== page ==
Foods To Avoid When Pregnant

What Food is Safe to Eat When Pregnant?

While you are pregnant/breastfeeding you and your baby require an excellent diet and good nutrition. You can achieve this by eating in a healthy manner. It is, however, a normal question to ask if there are foods to avoid when pregnant, but let’s first start talking about food that is great for a pregnant woman to eat. Pregnancy diet in Simple Nutritional Advice describes a great diet for pregnancy, however, generally speaking, you need to be consuming foods from a variety of the major food groups.

The major food groups are;

  1. Bread and cereals/rice/pasta/noodles and other grains
  2. Vegetables and legumes
  3. Fruit
  4. Meat, fish, poultry eggs and nuts and seeds and tofu
  5. Dairy products –  milk, yoghurt, cheese and or dairy alternatives with added calcium

We know it can be a hard time to eat foods from the various food groups depending on if you have any symptoms/food aversion or hyperemesis/morning sickness that you may be suffering. What to eat if you have morning sickness explains more about what to eat if you are experiencing any of these symptoms.  

What is the big deal about Sood Safety and Pregnancy?

Whilst you are pregnant your hormones are so busy in your body that your body’s immunity can sometimes be lower. This can make it a little trickier for pregnant women to deal with illnesses or infections. Foodborne illness or food poisoning is an area we can control to try to protect ourselves from food risks. This is very important in pregnancy, and it is something you can proactively make happen.

Foods to Avoid When Pregnant

Read the summary below or follow this link to the Australian NSW food authority foods to avoid when pregnant for a great table of foods to avoid if pregnant.

Meat and meat foods to avoid
  • Processed meats
  • Raw meat/seafood and pate
  • Ready to eat chilled prawns
  • Sandwich shop meat
  • Hot takeaway/takeout chicken – (unless freshly hot and eaten straight away)
  • Poultry stuffing
  • Sushi (unless homemade by you without meat or seafood and eaten straight away)
Dairy and Eggs foods to avoid
  • Soft/semi soft cheeses
  • Processed cheese products (be aware of product shelf life and discard quickly after opening)
  • Fried and Soft serve and ice cream
  • Unpasteurised dairy
  • Raw, dirty or cracked eggs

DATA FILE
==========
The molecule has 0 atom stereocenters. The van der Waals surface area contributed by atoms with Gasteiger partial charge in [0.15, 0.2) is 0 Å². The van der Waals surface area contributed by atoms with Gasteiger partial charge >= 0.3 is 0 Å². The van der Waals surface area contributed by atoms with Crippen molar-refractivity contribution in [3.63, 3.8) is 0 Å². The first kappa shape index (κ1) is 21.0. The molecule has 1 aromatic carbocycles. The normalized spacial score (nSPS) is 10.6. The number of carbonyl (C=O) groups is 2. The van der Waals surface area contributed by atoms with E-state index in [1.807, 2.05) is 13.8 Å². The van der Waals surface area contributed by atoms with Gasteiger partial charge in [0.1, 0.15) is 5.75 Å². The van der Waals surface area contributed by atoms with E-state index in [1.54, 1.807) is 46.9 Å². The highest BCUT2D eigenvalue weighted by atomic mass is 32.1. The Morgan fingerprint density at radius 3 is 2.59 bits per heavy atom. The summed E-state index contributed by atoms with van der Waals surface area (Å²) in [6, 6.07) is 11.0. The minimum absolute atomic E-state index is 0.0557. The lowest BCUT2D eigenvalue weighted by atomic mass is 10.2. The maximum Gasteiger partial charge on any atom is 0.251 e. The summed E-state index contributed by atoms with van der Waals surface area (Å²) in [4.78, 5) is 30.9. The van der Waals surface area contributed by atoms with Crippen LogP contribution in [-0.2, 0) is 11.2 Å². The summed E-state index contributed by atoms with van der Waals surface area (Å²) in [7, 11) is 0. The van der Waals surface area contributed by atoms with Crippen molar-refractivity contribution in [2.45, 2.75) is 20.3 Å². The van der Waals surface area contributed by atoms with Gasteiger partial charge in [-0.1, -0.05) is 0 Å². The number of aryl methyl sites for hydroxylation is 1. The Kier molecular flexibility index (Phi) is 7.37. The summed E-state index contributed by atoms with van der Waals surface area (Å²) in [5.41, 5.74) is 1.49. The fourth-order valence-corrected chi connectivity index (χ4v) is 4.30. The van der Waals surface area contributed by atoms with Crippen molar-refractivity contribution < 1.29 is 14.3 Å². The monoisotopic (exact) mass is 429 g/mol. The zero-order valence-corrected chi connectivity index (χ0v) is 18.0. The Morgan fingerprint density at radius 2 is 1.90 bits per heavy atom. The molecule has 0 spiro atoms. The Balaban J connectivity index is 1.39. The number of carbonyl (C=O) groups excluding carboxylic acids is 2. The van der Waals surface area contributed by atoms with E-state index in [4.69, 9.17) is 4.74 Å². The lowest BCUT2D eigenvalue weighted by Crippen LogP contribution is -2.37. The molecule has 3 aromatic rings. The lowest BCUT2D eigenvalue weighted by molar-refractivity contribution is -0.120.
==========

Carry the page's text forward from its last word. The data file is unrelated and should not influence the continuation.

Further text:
• Watch out for hidden raw eggs in food (ie desserts or mayonnaise, aioli, cake batter etc)
Vegetables & Fruit foods to avoid
  • Pre-prepared or pre-packaged salads and fruit salads
  • Rockmelon
  • Uncooked frozen vegetables
  • Bean Sprouts – Alfalfa sprouts, broccoli sprouts, onion sprouts, sunflower sprouts, clover sprouts, radish sprouts, snowpea sprouts, mung beans and soybean sprouts

Three Major Tips for Healthy Food Safety while Pregnant

Keep it Cold
healthy eating for pregnancy
healthy nutrition and pregnancy, pregnant woman eating vegetable salad
  • Your fridge should be below 4 degrees Celsius or 41 degrees Fahrenheit
  • Don’t eat food that has been left out on the bench (either at home or at a function)
  • Defrost and marinate meat in the fridge, not the bench or outside
  • When you shop always use a cooler bag or ice block to keep things cold whilst travelling back from the shops
  • If you are out try to only consume food that you know has been freshly cooked and stored correctly – this can be very difficult
  • Get into the habit of checking the used by or before dates of your products at home, particularly of dairy products
  • Store food right away after cooking it – don’t leave it on the bench
  • Leftovers – if you really have to keep for only 1 day and cook them to an appropriate temperature again and eat them straight away
  • Canned foods- store unused portions in the fridge in clean, sealed containers and use within a day
  • Make sure you check the food expiration or use by dates, maybe the day you do the food shopping check everything in the fridge
Keep it Hot
  • Make hot food hot, hot, hot
  • When you cook, cook things really hot too as high a temperature as possible
  • If you need to reheat any food make sure the food is hot and steamy
  • Cooking meat/fish/chicken yourself is fine, ensure it is cooked thoroughly to an adequate temperature (purchase a meat thermometer) and eat it hot straight away